When nature has a problem, evolution weeds out what doesn’t work and selects the most effective adaptations. Humans could also address environmental problems by using biomimicry — examining nature’s solutions and applying them to human designs.
Early examples of biomimicry are found in Leonardo da Vinci’s sketches for flying machines and in the work of Filippo Brunelleschi: after studying the strength of eggshells, the
Renaissance architect designed a thinner, lighter dome for his cathedral in Florence, completed in 1436. Later, in 1719, paper producers shifted from using cotton and linen fibres after French entomologist Réne-Antoine Réaumur suggested the wasp’s use of wood pulp in nest-building demonstrated a better alternative. In 1809, naval architect Sir George Cayley studied dolphins to make ships’ hulls more streamlined.
Yet perhaps the most famous example of biomimicry came in 1948 when Swiss engineer George de Mestral walked his dog: it emerged from the bushes covered in burrs. After examining the burrs’ tiny hooks under a magnifying glass, he designed Velcro.
Biomimetic innovation has flourished over the past 20 years: we have satellite parts inspired by the folding patterns of hornbeam leaves, a lightweight concept car based on the boxfish, and a medical probe inspired by the way the wood wasp “drills” into wood with minimal force and without a rotating drill bit.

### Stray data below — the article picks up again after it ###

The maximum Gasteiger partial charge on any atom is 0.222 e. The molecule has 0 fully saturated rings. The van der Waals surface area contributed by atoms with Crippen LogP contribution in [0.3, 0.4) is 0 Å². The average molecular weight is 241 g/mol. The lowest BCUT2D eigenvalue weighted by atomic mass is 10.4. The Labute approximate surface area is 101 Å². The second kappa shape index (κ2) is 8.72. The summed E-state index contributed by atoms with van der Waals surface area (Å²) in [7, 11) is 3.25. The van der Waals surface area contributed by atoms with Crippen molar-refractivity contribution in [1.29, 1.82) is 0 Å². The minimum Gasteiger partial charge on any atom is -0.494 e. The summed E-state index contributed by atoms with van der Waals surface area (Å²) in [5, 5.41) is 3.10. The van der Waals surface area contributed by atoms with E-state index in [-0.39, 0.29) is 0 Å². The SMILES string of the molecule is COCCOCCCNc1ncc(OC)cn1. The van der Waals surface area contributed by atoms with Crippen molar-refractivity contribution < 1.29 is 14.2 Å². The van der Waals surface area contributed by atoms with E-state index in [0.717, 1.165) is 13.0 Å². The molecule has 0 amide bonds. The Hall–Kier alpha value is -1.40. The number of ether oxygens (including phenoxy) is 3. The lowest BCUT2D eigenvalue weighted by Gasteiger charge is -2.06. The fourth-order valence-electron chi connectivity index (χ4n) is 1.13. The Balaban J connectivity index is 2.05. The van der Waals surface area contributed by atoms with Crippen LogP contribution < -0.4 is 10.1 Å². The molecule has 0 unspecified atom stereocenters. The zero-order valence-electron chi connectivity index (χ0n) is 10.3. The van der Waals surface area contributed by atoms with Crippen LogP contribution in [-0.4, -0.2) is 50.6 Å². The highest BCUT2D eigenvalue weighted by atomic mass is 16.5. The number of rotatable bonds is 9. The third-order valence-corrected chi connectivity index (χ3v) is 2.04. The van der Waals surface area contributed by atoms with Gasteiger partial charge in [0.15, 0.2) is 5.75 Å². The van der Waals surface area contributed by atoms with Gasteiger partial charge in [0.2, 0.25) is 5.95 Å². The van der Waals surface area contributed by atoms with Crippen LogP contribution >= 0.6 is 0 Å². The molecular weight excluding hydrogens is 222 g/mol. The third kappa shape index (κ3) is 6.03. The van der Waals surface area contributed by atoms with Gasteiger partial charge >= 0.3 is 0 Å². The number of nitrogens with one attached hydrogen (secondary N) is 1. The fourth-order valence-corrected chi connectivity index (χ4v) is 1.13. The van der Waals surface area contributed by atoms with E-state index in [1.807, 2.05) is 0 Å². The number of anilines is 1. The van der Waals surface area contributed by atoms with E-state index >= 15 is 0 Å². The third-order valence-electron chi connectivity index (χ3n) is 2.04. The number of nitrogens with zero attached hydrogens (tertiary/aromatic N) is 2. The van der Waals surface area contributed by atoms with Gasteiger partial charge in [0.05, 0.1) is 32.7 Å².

Today, biomimicry could be applied to climate change; to address food, energy and water security; to cope with resource shortages or biodiversity loss; and in building sustainable cities.
Every year, about 15bn tonnes of concrete are produced worldwide, releasing about the same tonnage of carbon dioxide. That rate of construction is set to continue as developing countries build the cities they need.
The closest equivalent to concrete in biology is coral, formed by organisms that create structures out of minerals in seawater. Yet there is a stark difference between making concrete and coral: producing the former releases a molecule of carbon dioxide for every atom of calcium in the cement, whereas making coral fixes (or binds) an atom of carbon with every atom of calcium. If we could apply the same process of biomineralisation — through biomimicry — to global concrete production, we could, in theory, remove billions of tonnes of CO2 from the atmosphere.
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